The terms ‘slope’, ‘angle’, or ‘pitch’ are often used to describe how steep a roof is. In the roofing industry, the term ‘pitch’ is most commonly used.
A roof is said to be ‘lower-pitch’ if its slope is closer to horizontal. The flatter the roof, the lower the pitch, and the steeper the roof, the higher the pitch.
Here in Colorado, where snow and rainfall can be quite variable, it helps to have roofs with a higher pitch. Higher-pitched roofs do a better job at shedding snow and reducing the amount of time that moisture remains on exterior roof materials after a weather event like a snowstorm or heavy rainstorm.
Roof Pitch Nomenclature
Roof pitch is typically measured in a ratio of inches in rise over inches in run. A roof rises as it goes up, and a roof runs as it traverses the horizontal plane. Using this method of denoting roof pitch, a completely flat roof would have a pitch of 0/12. This would mean that the roof rises zero inches for every 12 inches of roof run.
A roof with a pitch of 4/12 would rise four inches for every 12 inches of run.
A roof with a pitch of 6/12 (or ½, simplified) would rise six inches for every 12 inches of run.
…and so on.
The steepest roofs are often found on churches and chalet-style mountain homes. These roof types can have pitches as high as 12/12 or even higher!
Arriving at an accurate pitch calculation for any given roof can be done fairly quickly with a little know-how and some basic measuring instruments. Once you know the pitch of your roof, you can work with your roofer to determine the best roofing material, roof maintenance plan, and more.
Two Methods of Determining Roof Pitch
Let’s explore two common methods of taking an accurate roof pitch measurement.
First is the Rafter Method. This method is easily done without having to set foot on the roof itself, as long as you can safely access the attic of your home.
To perform a Rafter Method roof pitch measurement, follow these steps:
- Find a rafter in the attic, along an overhang, or at the side of a roof gable. You’ll want to locate at least a 12-inch-long section of rafter for easiest measuring.
- Using a carpenter’s level, find the flattest area along the rafter and mark off a 12-inch section.
- Using a tape measure, find the distance between both ends of the 12-inch section you marked and the inside wall of your roof.
- Subtract the height of the lower measurement from the height of the higher measurement. This is your ‘rise’ in inches.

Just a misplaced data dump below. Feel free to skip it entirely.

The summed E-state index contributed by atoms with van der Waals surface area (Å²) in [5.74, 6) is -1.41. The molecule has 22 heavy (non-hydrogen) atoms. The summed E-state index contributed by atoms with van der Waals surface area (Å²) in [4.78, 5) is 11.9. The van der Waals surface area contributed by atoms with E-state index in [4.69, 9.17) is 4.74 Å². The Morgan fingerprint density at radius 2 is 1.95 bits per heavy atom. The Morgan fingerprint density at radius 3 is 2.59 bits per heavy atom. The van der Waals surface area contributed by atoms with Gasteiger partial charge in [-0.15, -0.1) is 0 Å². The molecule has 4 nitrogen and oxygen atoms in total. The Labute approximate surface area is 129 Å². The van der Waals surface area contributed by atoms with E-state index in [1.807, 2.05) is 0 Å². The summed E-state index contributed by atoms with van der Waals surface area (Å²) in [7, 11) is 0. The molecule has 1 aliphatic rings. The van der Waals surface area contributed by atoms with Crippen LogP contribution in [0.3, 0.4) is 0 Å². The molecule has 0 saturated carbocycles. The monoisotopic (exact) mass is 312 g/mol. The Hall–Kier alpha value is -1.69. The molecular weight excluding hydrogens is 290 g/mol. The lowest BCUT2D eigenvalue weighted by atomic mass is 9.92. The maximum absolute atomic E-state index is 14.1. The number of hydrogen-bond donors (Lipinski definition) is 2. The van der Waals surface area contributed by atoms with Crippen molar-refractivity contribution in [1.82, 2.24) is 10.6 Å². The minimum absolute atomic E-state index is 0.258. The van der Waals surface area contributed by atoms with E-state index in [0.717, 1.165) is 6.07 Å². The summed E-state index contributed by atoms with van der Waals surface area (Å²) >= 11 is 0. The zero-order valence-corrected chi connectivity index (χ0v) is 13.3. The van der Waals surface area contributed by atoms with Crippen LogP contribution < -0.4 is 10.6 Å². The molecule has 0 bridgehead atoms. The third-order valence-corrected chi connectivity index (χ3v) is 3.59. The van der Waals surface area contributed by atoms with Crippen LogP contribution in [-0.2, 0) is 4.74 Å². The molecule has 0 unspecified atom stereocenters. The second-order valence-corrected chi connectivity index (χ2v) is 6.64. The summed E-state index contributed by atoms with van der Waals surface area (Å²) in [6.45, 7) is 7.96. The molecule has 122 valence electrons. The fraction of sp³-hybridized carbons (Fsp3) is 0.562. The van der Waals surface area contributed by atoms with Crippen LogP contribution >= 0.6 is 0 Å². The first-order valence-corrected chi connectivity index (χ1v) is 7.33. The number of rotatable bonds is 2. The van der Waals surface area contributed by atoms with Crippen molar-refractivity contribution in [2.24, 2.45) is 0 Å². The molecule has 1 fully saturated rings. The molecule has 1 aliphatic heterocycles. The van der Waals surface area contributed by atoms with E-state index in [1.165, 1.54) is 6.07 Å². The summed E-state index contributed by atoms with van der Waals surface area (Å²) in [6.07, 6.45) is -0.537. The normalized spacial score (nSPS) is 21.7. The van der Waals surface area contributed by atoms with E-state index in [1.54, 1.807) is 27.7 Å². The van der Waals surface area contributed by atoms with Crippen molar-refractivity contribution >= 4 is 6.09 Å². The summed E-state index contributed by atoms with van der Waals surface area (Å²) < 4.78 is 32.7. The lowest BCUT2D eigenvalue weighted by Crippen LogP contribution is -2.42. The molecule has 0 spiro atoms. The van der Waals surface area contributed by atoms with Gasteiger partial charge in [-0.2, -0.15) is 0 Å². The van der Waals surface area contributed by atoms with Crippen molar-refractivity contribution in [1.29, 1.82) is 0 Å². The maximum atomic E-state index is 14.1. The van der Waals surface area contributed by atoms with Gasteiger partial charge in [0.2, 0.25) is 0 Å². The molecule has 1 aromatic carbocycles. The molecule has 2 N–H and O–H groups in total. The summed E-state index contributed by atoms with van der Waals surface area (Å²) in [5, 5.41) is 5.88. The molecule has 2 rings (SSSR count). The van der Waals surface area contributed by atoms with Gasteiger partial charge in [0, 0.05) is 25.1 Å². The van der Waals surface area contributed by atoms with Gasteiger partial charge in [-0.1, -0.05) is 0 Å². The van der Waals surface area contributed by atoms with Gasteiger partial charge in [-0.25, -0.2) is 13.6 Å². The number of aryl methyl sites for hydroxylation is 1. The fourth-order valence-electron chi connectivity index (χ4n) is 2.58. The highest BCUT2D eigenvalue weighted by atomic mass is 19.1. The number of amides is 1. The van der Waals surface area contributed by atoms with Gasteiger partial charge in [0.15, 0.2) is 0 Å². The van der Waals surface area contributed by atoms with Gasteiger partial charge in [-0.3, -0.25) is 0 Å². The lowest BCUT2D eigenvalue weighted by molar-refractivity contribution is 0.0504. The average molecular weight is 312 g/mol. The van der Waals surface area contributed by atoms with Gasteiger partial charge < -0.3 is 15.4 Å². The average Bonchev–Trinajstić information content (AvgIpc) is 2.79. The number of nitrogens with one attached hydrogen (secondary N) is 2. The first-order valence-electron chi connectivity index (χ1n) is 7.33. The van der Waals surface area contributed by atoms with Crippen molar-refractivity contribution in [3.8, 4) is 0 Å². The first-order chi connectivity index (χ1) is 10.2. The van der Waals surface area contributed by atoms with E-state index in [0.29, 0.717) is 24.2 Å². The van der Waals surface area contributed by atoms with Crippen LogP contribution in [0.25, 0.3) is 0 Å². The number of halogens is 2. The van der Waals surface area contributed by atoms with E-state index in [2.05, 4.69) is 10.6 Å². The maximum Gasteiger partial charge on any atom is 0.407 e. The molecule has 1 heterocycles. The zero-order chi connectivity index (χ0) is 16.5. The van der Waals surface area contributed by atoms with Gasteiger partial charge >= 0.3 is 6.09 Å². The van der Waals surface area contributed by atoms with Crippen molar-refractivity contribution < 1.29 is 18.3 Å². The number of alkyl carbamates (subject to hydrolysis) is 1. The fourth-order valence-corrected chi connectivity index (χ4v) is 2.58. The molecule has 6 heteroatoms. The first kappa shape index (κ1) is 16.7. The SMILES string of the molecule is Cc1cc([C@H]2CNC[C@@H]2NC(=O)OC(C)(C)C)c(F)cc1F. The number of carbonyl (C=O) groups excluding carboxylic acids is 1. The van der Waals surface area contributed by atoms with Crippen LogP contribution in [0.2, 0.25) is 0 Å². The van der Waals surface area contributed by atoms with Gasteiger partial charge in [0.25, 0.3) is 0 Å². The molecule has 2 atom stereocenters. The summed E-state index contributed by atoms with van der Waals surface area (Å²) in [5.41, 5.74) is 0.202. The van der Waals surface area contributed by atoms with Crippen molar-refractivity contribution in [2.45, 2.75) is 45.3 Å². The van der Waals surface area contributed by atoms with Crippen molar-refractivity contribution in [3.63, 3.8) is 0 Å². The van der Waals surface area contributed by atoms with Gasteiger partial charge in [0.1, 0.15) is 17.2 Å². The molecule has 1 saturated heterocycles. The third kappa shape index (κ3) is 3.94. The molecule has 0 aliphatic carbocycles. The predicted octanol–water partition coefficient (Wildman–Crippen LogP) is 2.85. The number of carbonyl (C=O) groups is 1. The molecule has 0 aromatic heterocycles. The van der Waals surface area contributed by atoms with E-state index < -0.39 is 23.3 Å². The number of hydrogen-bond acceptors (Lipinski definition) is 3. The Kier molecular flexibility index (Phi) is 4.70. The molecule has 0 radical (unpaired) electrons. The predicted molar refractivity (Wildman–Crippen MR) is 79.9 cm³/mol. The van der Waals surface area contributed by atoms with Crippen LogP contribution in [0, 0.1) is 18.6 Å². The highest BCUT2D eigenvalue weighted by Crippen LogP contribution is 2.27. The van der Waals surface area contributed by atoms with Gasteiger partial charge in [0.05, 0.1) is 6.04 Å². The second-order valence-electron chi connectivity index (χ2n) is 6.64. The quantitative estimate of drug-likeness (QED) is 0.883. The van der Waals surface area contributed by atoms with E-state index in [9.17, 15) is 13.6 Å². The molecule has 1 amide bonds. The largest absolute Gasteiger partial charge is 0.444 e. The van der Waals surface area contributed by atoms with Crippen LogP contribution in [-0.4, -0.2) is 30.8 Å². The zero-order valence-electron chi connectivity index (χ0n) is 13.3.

- Putting the rise over the number 12 gives you your roof pitch!
The second method for calculating roof pitch is the Rooftop Method. This method will require you to access the roof, so be sure to follow safety measures and work with a partner if your roof is higher than a few feet off the ground.
To perform a Rooftop Method roof pitch measurement, follow these steps:
- Safely locate an accessible roof edge along the rake board.
- Using your carpenter’s level, make a 12-inch measurement along the rake board, ensuring that the measured section is completely level (refer to the levelling bubble on the carpenter’s level for confirmation).
- Now, measure the vertical distance from the ends of both sides of your 12-inch measurement to the surface of your roof.
- As with the Rafter Method, subtract the height of the lower measurement from the height of the higher measurement. The lower measurement will be zero if you positioned your carpenter’s level flush against the roof edge before taking your measurements. The number you’re left with is the rise of your roof.
- Putting the rise above the number 12 gives you your roof pitch.
Remember that roof pitch, slope, and angle can vary depending on different features and sections of a roof. Very few roofs have only one surface, which may mean that taking multiple pitch measurements could be necessary to arrive at a complete picture of the roofs dimensions.
Gabled windows, eaves, valleys, and other inclusions can add complexity to roof measurements. For best results, we highly suggest contacting the professionals at A-to-Z Roofing & Exteriors to have an accurate roof pitch measurement performed.
The better you know your roof, the better informed you will be when the time comes to repair, replace, or upgrade it.
For all of your other roofing-related questions, reach out to us for fast, accurate answers!